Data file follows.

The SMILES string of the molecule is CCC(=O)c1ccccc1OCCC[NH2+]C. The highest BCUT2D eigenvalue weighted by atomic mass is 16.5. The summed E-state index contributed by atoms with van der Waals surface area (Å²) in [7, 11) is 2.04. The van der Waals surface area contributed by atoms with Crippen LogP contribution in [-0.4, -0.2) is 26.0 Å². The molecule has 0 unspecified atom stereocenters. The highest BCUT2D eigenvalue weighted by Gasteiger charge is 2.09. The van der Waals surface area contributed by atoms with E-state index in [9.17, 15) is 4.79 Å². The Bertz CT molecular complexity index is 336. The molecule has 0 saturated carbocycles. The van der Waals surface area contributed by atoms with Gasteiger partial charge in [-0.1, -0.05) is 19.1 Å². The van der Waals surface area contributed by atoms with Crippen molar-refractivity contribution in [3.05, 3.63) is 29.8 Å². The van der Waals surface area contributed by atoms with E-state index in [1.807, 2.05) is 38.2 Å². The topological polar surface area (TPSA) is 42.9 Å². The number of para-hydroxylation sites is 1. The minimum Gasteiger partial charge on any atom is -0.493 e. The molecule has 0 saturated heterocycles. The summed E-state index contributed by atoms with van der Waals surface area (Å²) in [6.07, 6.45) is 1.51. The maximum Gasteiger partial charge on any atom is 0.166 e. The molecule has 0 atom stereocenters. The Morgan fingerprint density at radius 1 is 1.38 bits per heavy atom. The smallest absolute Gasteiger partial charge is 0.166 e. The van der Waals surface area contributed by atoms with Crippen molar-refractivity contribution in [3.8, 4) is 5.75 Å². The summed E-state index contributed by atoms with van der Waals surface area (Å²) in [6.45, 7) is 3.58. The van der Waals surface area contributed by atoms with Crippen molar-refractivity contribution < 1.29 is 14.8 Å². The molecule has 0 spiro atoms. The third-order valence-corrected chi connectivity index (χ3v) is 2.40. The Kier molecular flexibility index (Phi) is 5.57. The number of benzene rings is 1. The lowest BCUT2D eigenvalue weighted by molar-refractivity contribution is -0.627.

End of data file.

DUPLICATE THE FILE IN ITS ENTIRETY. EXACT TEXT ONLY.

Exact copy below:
The SMILES string of the molecule is CCC(=O)c1ccccc1OCCC[NH2+]C. The highest BCUT2D eigenvalue weighted by atomic mass is 16.5. The summed E-state index contributed by atoms with van der Waals surface area (Å²) in [7, 11) is 2.04. The van der Waals surface area contributed by atoms with Crippen LogP contribution in [-0.4, -0.2) is 26.0 Å². The molecule has 0 unspecified atom stereocenters. The highest BCUT2D eigenvalue weighted by Gasteiger charge is 2.09. The van der Waals surface area contributed by atoms with E-state index in [9.17, 15) is 4.79 Å². The Bertz CT molecular complexity index is 336. The molecule has 0 saturated carbocycles. The van der Waals surface area contributed by atoms with Gasteiger partial charge in [-0.1, -0.05) is 19.1 Å². The van der Waals surface area contributed by atoms with Crippen molar-refractivity contribution in [3.05, 3.63) is 29.8 Å². The van der Waals surface area contributed by atoms with E-state index in [1.807, 2.05) is 38.2 Å². The topological polar surface area (TPSA) is 42.9 Å². The number of para-hydroxylation sites is 1. The minimum Gasteiger partial charge on any atom is -0.493 e. The molecule has 0 saturated heterocycles. The summed E-state index contributed by atoms with van der Waals surface area (Å²) in [6.07, 6.45) is 1.51. The maximum Gasteiger partial charge on any atom is 0.166 e. The molecule has 0 atom stereocenters. The Morgan fingerprint density at radius 1 is 1.38 bits per heavy atom. The smallest absolute Gasteiger partial charge is 0.166 e. The van der Waals surface area contributed by atoms with Crippen molar-refractivity contribution in [3.8, 4) is 5.75 Å². The summed E-state index contributed by atoms with van der Waals surface area (Å²) in [6.45, 7) is 3.58. The van der Waals surface area contributed by atoms with Crippen molar-refractivity contribution < 1.29 is 14.8 Å². The molecule has 0 spiro atoms. The third-order valence-corrected chi connectivity index (χ3v) is 2.40. The Kier molecular flexibility index (Phi) is 5.57. The number of benzene rings is 1. The lowest BCUT2D eigenvalue weighted by molar-refractivity contribution is -0.627.